Duo thrills with expert choreography, natural rapport and a huge catalog of hits
Watching Justin Timberlake and Jay Z interact onstage – as they did at Yankee Stadium last night – it feels like the two have forever been friends and collaborators, spending their days filming Bud Light commercials and their nights walking to their double dates while chanting "Schlemiel! Schlimazel! Hasenpfeffer Incorporated!" And yet, as lore goes, the two only joined forces on a whim last year after booking recording studios down the hall from one another. It's an inconvenient fact, one easy to ignore when watching Justin act as Little Steven to Jay's Bruce, the animated bird flittering just above the rapper's left shoulder. He plays guitar on "You Don't Know," sings Pharrell's parts on "Give It 2 Me" and – less successfully – hams it up as the cop in "99 Problems." With the temperature just dipping below three digits, as seen on the big-screens – it looks like he's not breaking a sweat, which is just impossible but also maybe true. Jay – whose prior experience as a hypeman is, uh, limited – two-steps during "Señorita," dresses up for "Suit & Tie" and (perhaps most importantly) gives Justin a lot of sandbox to play in. It's an incredible relationship based on generosity, mutual respect and millions and millions of dollars.
100 Greatest Artists: Jay Z
Yes, the Legends of the Summer series is a fairly brilliant Vegas nightclub act masquerading as an iPod shuffle, a concert that connects two overlapping-though-distinct fanbases. Like Eminem before him, Timberlake brings a lot of white faces into the audience, so – for the first time since maybe MTV Unplugged – "Jigga What, Jigga Who" was cleaned up to its radio edit title. He also adds energy, motion and light, as well as much-needed change for Jay, who has largely been performing the same show for several years. For his part, Jay fills time where Justin would probably not be able to: Having gone platinum on twelve separate albums, the rapper's catalog is unmatched. Justin – comparatively flaunting a half-page resume – is far more reliant on newer material, devoting seven minutes each to the great "Pusher Love Girl" and "Let the Groove Get In," another five to the "Tunnel Vision." (Jay's "FuckwithmeyouknowIgotit" and "Tom Ford" take about five minutes, combined.) Maybe it's a surprise, maybe it's not, but the two artists' recent offerings – skewered by many writers – mostly sound like hits when surrounded by nothing but hits. (This excludes Timberlake's "Take Back the Night," which – in an open stadium – sounds like he's singing into an aquarium.)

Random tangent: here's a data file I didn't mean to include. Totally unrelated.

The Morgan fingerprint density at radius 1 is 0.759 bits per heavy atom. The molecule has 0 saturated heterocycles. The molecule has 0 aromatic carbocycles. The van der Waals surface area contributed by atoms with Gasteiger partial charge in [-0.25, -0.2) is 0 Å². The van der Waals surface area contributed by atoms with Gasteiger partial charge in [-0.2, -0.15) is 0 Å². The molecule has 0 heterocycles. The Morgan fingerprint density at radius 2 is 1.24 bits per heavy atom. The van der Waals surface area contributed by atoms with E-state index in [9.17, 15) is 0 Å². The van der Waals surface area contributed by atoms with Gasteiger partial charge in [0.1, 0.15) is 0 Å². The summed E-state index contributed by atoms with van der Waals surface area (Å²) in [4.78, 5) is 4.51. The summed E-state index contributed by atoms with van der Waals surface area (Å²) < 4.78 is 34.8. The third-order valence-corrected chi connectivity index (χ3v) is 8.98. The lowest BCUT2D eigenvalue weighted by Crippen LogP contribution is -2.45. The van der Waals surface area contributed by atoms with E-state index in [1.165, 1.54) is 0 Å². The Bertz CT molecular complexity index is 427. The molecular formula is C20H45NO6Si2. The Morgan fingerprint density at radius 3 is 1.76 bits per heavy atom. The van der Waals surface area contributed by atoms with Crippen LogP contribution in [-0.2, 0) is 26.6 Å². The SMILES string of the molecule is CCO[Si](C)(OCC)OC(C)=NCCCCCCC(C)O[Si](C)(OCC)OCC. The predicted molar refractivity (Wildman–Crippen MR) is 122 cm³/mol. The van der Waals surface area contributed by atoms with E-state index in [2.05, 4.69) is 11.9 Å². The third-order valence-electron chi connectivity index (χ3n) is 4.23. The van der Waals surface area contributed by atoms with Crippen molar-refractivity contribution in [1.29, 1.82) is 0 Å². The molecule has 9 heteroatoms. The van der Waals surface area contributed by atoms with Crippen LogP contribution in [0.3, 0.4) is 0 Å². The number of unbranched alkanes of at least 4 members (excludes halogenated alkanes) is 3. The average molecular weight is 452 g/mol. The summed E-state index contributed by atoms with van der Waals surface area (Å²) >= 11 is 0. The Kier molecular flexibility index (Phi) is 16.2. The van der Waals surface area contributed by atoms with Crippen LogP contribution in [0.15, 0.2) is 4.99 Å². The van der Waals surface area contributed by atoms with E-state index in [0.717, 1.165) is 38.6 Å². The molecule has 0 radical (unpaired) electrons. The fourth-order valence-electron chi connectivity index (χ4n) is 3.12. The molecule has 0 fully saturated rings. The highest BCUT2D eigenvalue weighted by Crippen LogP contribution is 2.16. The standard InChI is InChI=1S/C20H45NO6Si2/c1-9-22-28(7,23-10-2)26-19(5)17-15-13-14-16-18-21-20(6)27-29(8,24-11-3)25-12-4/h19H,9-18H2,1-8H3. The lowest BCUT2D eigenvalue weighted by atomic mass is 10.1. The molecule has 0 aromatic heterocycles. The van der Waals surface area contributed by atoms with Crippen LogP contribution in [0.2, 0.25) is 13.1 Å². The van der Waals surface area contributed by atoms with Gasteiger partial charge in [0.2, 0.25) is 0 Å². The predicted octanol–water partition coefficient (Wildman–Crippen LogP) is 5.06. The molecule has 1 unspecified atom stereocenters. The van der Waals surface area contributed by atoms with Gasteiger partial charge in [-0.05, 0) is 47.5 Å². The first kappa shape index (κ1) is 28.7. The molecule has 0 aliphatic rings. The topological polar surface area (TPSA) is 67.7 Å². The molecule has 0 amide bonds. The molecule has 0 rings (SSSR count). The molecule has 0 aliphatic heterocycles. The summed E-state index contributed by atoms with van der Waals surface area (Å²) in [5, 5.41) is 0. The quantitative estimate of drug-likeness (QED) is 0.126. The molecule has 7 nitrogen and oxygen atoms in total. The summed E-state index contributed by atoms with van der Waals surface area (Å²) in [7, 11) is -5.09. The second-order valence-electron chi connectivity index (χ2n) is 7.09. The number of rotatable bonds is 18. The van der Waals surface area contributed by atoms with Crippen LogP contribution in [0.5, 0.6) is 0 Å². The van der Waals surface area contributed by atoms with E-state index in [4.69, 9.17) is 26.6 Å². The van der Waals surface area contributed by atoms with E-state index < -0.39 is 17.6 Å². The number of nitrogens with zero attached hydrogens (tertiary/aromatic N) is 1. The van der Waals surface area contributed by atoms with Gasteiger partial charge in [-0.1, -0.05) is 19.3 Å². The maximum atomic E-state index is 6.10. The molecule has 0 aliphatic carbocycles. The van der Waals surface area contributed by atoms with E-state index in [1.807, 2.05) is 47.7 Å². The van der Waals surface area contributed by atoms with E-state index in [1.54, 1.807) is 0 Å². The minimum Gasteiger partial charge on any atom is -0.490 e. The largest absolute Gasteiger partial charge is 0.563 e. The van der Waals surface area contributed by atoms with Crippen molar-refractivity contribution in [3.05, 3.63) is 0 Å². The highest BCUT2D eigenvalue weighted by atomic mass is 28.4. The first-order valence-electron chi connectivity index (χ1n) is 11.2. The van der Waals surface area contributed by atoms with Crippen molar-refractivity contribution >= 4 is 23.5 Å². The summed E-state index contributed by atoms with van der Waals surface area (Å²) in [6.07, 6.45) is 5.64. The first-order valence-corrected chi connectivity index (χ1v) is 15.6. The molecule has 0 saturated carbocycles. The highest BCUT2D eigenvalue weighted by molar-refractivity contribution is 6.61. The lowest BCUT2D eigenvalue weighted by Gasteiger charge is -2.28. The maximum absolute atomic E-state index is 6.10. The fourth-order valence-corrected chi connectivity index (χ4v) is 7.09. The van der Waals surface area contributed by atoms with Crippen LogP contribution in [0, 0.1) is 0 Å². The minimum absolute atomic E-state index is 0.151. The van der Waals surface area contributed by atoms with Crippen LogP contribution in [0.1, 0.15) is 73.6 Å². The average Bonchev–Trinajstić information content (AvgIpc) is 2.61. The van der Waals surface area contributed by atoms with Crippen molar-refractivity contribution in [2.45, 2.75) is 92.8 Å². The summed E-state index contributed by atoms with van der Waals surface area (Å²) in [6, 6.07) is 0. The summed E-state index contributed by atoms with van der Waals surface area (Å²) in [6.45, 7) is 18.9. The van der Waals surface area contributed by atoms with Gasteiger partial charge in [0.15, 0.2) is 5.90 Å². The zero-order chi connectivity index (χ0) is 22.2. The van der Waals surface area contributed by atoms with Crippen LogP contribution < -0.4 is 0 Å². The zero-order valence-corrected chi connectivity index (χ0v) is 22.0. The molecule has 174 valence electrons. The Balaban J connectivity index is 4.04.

At Yankee Stadium, there's no bigger moment than when Justin – his voice nasal, as if drawn through a radio wire from the 1940s – opens his golden vocal cords and lets out "New York, New York." Cameras go up, people freak out. It leads directly into "Empire State of Mind," which – while the audio equivalent of sitting inside a Chase Bank branch – gets a huge reaction. And then Alicia Keys comes out to sing the chorus and it feels like the stadium is going to sink into the Earth from all the shaking. People love special guests! (Similarly, Timbaland sauntered out from the wings to help Justin with "Sexy Back.")
The whole thing is a tag-team effort, expertly choreographed from the lights and the Tennessee Kids' dance moves to the outfits: The two enter the stage as if crossing a meadow, both in white short-sleeved shirts. Later, this is changed to black, with Jay's tee shirt emblazoned with the phrase "NOVUM PRAECEPTA," his frequent saying and hashtag "New Rules" back-translated into Latin. 20/20 Experience's "Mirrors" bleeds into the breakdown for "Love of My Life," which – through a bit of rev-ups – builds into a soul-clap of a chant that becomes the underbelly to Jay-Z's "Run This Town." It's an endless ping-pong match; "My Love" and "Hard Knock Life" are played fairly early on, a signifier that there's still a million hits left to choose from. The visuals behind Jay Z during "PSA" are static-y TV news reports showing policemen, oil rigs and George W. Bush; soon after, Justin is backed by art deco designs and his band of brassmen, high-stepping and freaking like an Atlanta marching band leader. In the middle of the night, Justin drops in a quick Juicy J impression, and dances all hips and shoulders like T.I.; by the end, he's by Jay's side, dedicating "Young Forever" to Trayvon Martin. Sometimes they're Oscar and Felix, sometimes they're mop and bucket.